With the signing of Senate Bill 148, Kansas Governor Sam Brownback has put in place a series of legislation designed to conserve the state's water supply and extend the life of the Ogallala Aquifer. Gov. Brownback has a personal commitment to the Ogallala effort and has made it a top priority for his administration.
"It is essential that we help protect, extend and conserve the life of the Ogallala Aquifer for future generations of Kansans, while also supporting today's western Kansas economy," Gov. Brownback said.
The Ogallala Aquifer is the main source of water in the western third of Kansas. Counties located above the Ogallala Aquifer account for roughly two thirds of the state's agricultural economic value. Without Ogallala water, significant portions of the region's agriculture and all of its related businesses could not be sustained, manufacturing could not continue, recreational opportunities would diminish and the towns in the area would cease to exist.
The water policy changes passed this session include:
* House Bill 2451 eliminates the state's "use it or lose it" water policy in areas closed to new water right appropriations and gives landowners incentive to conserve water because they won't feel that they must use their maximum amount of water when they don't need to just so they don't lose water rights.
* Senate Bill 272 amends multi-year flex accounts to expand irrigators' capabilities and options so they can manage their crop water over a 5-year period without increasing long-term water use under their water right.
* House Bill 2516 amends the state's water banking program. The changes provide for more permanence in water banks and allow additional water banks to be developed where local producers find it to be a tool that will help them in conserving water and protecting the economy. A water bank allows the short term lease (up to 10 years) of water rights at a price set by the seller and agreed to by the buyer.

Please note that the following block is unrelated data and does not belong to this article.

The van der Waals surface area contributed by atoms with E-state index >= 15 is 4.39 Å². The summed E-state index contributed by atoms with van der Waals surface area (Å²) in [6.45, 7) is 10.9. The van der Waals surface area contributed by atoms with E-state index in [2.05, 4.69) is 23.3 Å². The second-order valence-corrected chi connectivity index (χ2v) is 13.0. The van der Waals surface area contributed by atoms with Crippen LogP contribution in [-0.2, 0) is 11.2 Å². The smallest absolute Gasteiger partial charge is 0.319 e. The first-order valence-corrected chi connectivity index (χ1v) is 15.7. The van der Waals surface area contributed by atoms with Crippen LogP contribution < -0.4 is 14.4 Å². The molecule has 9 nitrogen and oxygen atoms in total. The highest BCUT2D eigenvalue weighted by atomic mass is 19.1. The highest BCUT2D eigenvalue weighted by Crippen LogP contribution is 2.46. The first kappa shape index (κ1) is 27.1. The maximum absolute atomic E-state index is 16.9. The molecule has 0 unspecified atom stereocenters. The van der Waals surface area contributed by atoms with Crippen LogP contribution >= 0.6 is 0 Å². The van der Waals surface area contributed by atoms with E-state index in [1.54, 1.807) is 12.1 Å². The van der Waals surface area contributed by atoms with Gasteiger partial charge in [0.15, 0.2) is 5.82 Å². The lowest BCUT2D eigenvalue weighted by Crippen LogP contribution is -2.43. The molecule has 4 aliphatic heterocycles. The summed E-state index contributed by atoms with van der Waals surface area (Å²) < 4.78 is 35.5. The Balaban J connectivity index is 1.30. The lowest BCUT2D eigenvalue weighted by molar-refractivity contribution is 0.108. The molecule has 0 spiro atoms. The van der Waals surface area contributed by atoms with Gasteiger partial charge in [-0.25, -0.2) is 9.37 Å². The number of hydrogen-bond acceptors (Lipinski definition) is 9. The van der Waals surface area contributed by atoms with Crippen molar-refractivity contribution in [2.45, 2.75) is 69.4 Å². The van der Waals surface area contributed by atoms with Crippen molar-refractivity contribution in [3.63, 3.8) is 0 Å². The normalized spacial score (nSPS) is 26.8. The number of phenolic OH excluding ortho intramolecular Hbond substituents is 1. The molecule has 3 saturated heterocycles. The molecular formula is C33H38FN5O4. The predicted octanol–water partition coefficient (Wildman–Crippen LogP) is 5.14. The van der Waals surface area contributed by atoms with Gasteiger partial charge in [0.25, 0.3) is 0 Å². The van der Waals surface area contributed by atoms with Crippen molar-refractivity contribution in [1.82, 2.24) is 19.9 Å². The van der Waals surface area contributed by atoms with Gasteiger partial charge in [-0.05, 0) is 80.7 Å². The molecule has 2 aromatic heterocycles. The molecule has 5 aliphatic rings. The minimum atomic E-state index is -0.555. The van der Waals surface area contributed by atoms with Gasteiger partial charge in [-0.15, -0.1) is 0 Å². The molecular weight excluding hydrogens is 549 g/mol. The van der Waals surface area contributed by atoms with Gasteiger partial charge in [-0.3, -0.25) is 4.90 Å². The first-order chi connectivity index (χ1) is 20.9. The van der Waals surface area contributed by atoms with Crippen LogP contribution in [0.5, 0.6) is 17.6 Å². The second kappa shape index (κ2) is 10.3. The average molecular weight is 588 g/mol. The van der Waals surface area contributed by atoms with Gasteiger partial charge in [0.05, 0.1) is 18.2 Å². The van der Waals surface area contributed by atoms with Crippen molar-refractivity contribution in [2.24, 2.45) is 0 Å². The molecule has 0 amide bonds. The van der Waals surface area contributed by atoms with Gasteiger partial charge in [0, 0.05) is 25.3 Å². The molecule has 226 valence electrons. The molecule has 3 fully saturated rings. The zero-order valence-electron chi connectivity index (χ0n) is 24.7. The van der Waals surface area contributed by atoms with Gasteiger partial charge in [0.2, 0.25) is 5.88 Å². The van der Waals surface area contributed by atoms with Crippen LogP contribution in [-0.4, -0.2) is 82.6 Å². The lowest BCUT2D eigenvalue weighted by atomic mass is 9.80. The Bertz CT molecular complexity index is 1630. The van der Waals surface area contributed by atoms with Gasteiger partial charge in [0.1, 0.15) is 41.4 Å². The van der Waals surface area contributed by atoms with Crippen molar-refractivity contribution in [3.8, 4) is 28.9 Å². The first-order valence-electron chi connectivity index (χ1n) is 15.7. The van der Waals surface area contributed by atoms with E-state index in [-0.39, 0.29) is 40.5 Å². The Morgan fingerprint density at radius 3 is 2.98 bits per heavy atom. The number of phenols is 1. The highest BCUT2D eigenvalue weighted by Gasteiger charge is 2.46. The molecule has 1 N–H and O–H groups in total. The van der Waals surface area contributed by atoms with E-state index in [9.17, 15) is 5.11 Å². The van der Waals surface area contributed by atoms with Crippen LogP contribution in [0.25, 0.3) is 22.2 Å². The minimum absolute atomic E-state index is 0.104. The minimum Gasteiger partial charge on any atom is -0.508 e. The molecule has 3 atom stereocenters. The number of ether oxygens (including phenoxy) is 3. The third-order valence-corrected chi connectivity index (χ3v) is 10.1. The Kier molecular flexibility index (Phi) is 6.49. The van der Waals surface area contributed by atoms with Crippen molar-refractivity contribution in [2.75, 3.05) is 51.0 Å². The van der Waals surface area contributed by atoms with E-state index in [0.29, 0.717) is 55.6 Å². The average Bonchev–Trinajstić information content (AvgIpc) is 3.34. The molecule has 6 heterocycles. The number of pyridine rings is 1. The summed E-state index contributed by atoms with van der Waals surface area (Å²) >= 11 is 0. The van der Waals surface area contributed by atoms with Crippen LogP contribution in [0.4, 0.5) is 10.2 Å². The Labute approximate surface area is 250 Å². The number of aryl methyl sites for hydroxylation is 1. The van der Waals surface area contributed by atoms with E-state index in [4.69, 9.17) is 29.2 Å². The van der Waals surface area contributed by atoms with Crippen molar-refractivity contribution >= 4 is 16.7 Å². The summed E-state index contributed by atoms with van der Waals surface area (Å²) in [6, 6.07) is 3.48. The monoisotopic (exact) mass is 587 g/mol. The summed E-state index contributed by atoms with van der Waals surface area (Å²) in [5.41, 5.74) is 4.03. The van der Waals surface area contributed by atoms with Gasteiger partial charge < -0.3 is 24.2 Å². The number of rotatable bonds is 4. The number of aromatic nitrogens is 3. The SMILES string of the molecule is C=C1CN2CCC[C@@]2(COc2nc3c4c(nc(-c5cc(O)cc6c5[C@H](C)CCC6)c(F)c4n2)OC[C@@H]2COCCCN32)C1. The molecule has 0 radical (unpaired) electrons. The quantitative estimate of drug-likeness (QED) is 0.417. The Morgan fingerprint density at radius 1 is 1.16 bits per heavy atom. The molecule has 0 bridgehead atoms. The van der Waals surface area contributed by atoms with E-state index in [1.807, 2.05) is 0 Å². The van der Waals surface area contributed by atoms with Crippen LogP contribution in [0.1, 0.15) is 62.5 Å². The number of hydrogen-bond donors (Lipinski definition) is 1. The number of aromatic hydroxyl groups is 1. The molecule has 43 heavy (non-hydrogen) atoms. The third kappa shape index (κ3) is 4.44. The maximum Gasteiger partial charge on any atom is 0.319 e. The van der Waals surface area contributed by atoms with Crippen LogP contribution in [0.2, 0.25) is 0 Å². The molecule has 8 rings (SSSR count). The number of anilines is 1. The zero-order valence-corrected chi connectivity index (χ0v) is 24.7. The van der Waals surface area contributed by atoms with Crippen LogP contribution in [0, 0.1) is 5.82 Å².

* House Bill 2517 extends the sunset to make the Water Transition Assistance Program (WTAP) by 10 years to the year 2022 and makes other improvements to the program. The purpose of this voluntary, incentive-based water right retirement program is to provide a structured mechanism for the permanent dismissal of irrigation water rights and the reduction of consumptive groundwater use in focused, over-appropriated areas.
* Senate Bill 310 establishes a process through groundwater management districts (GMDs) that allows local communities of producers to collectively decide their future by initiating the implementation of conservation plans that meet their local goals.
* Senate Bill 148 makes clear the authority of a water right owner to divide that water right into two or more distinct water rights without losing priority.
Work on reforming the state's water laws began a year ago when the Brownback administration started planning the Ogallala Aquifer Water Summit. Hundreds of Kansans attended that summit in Colby, which provided a forum for stakeholders to discuss their concerns, ideas and visions for the future. From there, the Ogallala Aquifer Advisory Committee reviewed short and long term water goals. Then the Kansas Water Authority developed the water reform legislative agenda presented to the Kansas Legislature for its consideration.
In addition, the Kansas Department of Agriculture and the Kansas Water Office were charged by the Governor to develop initiatives in cooperation with the KWA that would help create a balance between extending the life of the aquifer and providing the resources necessary to support that state's largest industry - agriculture.
"Agriculture is key to the economic vitality of Kansas, and water is essential to agriculture production," Kansas Secretary of Agriculture Rodman said. "The Governor's 2012 water legislation package was a historic step towards creating water policy that benefits agriculture today and sustains the valuable water resources for future generations."
KWO Director Streeter said this process is a true example of how when Kansans work together, they can find solutions.
"This legislation proves the stakeholder input process really does work," Director Streeter said. "The process allowed local producers and communities to collectively decide their own future as it pertains to water."
In addition to SB 148, Governor recently signed 46 bills, bringing the total number of new laws this session to 160. He also has vetoed three bills and let two bills become law without his signature.